As LEAF has grown and expanded its programs and services to the community, LCF has remained steadfast in its support. Just recently, LCF granted LEAF $10,000 for operations and direct client assistance funds. LEAF is thus able to give financial assistance directly to area residents, and to provide information, resources, support and assistance that enable local residents to become more self-sufficient, which means that they and their families are healthier and happier members of our community, able to contribute from themselves more fully. “LCF’s support of LEAF’s work is truly making a difference in the lives of Lyons residents. Their commitment to the people of Lyons is astounding,” said Emily Dusel, Executive Director of LEAF.
You can donate to LCF and support both LEAF and other local endeavors by going to their website www.lyonscf.org, and clicking on “donate.” LEAF is available for emergency basic needs assistance 7 days a week at 720-864-4309, and is open every Wednesday for Case Management, basic needs assistance, supportive advocacy, resource referral, along with the Lyons Community Food Pantry, every Wednesday between 10:30 and 5 at the Lyons Community Church, 350 Main Street, Lyons. www.leaflyons.org, or LEAF on Facebook.
Janaki Jane is the Direct Services Advocate and Case Manager at LEAF. For the last 12 years, she has live off the grid in the foothills above Lyons, with her husband and her cat, being visited frequently by the local moose, bear, fox, bobcat, deer, elk and lion population.
Community Case Study
Donating our products to nonprofit and civic organizations that are making their communities a better place is one of the most rewarding things we do.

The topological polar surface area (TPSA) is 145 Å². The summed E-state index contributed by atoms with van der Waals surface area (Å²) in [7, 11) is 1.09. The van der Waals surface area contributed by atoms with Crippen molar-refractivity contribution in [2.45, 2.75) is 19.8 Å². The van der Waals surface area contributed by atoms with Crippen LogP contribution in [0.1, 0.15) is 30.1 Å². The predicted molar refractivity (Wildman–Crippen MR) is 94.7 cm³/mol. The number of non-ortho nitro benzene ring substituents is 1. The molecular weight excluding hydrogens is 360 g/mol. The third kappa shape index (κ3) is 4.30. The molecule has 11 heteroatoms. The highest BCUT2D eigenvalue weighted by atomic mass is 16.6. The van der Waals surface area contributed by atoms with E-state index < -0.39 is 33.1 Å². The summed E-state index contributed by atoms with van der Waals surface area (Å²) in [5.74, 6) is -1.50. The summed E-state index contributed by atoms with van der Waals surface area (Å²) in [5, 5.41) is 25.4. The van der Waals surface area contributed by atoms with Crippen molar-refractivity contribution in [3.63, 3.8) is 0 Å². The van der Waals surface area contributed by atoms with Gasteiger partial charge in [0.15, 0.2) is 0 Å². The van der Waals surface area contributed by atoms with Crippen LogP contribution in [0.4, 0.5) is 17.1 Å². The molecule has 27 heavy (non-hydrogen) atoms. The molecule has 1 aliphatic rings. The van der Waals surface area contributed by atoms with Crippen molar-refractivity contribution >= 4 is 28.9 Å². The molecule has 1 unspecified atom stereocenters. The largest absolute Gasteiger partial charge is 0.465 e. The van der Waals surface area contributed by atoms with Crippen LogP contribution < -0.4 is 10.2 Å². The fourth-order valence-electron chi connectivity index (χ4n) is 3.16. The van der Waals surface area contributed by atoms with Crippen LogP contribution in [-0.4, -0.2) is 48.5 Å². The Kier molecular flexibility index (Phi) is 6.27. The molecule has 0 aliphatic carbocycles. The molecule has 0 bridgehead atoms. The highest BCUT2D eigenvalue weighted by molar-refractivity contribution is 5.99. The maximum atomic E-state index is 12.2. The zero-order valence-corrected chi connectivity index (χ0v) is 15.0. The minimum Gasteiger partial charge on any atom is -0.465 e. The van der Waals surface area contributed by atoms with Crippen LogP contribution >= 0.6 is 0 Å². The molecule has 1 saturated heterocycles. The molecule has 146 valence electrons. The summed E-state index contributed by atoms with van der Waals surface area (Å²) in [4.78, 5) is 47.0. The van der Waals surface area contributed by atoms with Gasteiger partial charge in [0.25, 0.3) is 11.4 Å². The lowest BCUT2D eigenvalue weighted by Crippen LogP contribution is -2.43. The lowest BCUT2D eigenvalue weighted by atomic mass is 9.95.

One of the many wonderful organizations we supported last year was the Lyons Community Foundation. Lyons is our neighbor to the north, and was devastated by flooding in 2013. While we always appreciate the opportunity to care for our nearby communities, we were especially honored to help those impacted by this catastrophic weather event.
Created in 2008, the Lyons Community Foundation “exists to improve the quality of life, build a culture of giving, and encourage positive change in the Greater Lyons Area.” On June 17, 2015, they hosted their Hometown Hoedown, a family-friendly event that raised money for the LCF grant fund, which supports community projects such as health fairs, Meals on Wheels, local schools, and more.
Nearly 250 attendees enjoyed a BBQ, games, square dancing, laser tag, panning for gold, hula hoops, a raffle, and other fun activities. The event brought in about $22,000, and thanks to donations such as ours, expenses were kept to a minimum. Over $17,000 in net proceeds went to the foundation to fund its important work.
What makes this story even better is that the compostable GreenStripe products we donated allowed the Hoedown to prevent as much material as possible from going to the landfill. Eco-Cycle, a local non-profit dedicated to creating a zero waste world, hauled the food scraps and compostable packaging to Western Disposal, a local commercial composter. Western processed this organic material into valuable soil amendment that will be used to grow new vegetation. Had it gone to the landfill, these food scraps would have rotted and emitted methane, a potent greenhouse gas. No landfill + reduced emissions + healthy soil. Talk about a win-win-win.
Lyons Community Foundation